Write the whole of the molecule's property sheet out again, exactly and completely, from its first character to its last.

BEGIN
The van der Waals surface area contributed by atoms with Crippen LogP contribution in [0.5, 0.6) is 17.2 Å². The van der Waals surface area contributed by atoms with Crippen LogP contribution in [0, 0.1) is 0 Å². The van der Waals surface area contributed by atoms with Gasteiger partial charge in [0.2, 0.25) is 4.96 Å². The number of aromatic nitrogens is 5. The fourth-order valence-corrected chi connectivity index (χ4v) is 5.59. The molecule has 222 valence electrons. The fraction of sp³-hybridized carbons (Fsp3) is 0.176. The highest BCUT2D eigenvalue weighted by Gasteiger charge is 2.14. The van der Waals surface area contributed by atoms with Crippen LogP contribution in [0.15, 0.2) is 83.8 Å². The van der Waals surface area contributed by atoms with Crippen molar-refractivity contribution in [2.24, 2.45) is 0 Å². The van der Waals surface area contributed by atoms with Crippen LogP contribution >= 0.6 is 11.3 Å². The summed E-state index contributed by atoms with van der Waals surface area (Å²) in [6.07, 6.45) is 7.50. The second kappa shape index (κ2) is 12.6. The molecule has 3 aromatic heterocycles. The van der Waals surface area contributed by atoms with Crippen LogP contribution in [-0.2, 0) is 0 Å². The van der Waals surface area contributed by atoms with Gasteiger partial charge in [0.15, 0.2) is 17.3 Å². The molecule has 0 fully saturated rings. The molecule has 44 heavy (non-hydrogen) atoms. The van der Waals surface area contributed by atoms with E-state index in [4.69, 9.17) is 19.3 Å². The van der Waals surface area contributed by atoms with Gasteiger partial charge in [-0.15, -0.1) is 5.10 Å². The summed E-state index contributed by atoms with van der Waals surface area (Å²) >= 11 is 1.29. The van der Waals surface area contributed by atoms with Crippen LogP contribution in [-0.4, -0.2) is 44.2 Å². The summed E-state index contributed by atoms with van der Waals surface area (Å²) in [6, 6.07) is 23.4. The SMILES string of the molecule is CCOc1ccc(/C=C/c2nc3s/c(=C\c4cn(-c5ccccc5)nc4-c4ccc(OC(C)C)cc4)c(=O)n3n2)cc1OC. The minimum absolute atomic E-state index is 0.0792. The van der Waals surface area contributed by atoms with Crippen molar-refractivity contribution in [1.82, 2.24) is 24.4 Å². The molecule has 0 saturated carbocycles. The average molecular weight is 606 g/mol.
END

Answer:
The van der Waals surface area contributed by atoms with Crippen LogP contribution in [0.5, 0.6) is 17.2 Å². The van der Waals surface area contributed by atoms with Crippen LogP contribution in [0, 0.1) is 0 Å². The van der Waals surface area contributed by atoms with Gasteiger partial charge in [0.2, 0.25) is 4.96 Å². The number of aromatic nitrogens is 5. The fourth-order valence-corrected chi connectivity index (χ4v) is 5.59. The molecule has 222 valence electrons. The fraction of sp³-hybridized carbons (Fsp3) is 0.176. The highest BCUT2D eigenvalue weighted by Gasteiger charge is 2.14. The van der Waals surface area contributed by atoms with Crippen LogP contribution in [0.15, 0.2) is 83.8 Å². The van der Waals surface area contributed by atoms with Crippen molar-refractivity contribution in [2.24, 2.45) is 0 Å². The van der Waals surface area contributed by atoms with Crippen LogP contribution >= 0.6 is 11.3 Å². The summed E-state index contributed by atoms with van der Waals surface area (Å²) in [6.07, 6.45) is 7.50. The second kappa shape index (κ2) is 12.6. The molecule has 3 aromatic heterocycles. The van der Waals surface area contributed by atoms with Crippen LogP contribution in [-0.2, 0) is 0 Å². The van der Waals surface area contributed by atoms with Gasteiger partial charge in [0.15, 0.2) is 17.3 Å². The molecule has 0 fully saturated rings. The molecule has 44 heavy (non-hydrogen) atoms. The van der Waals surface area contributed by atoms with E-state index in [4.69, 9.17) is 19.3 Å². The van der Waals surface area contributed by atoms with Gasteiger partial charge in [-0.15, -0.1) is 5.10 Å². The summed E-state index contributed by atoms with van der Waals surface area (Å²) >= 11 is 1.29. The van der Waals surface area contributed by atoms with Crippen LogP contribution in [-0.4, -0.2) is 44.2 Å². The summed E-state index contributed by atoms with van der Waals surface area (Å²) in [6, 6.07) is 23.4. The SMILES string of the molecule is CCOc1ccc(/C=C/c2nc3s/c(=C\c4cn(-c5ccccc5)nc4-c4ccc(OC(C)C)cc4)c(=O)n3n2)cc1OC. The minimum absolute atomic E-state index is 0.0792. The van der Waals surface area contributed by atoms with Crippen molar-refractivity contribution in [1.82, 2.24) is 24.4 Å². The molecule has 0 saturated carbocycles. The average molecular weight is 606 g/mol.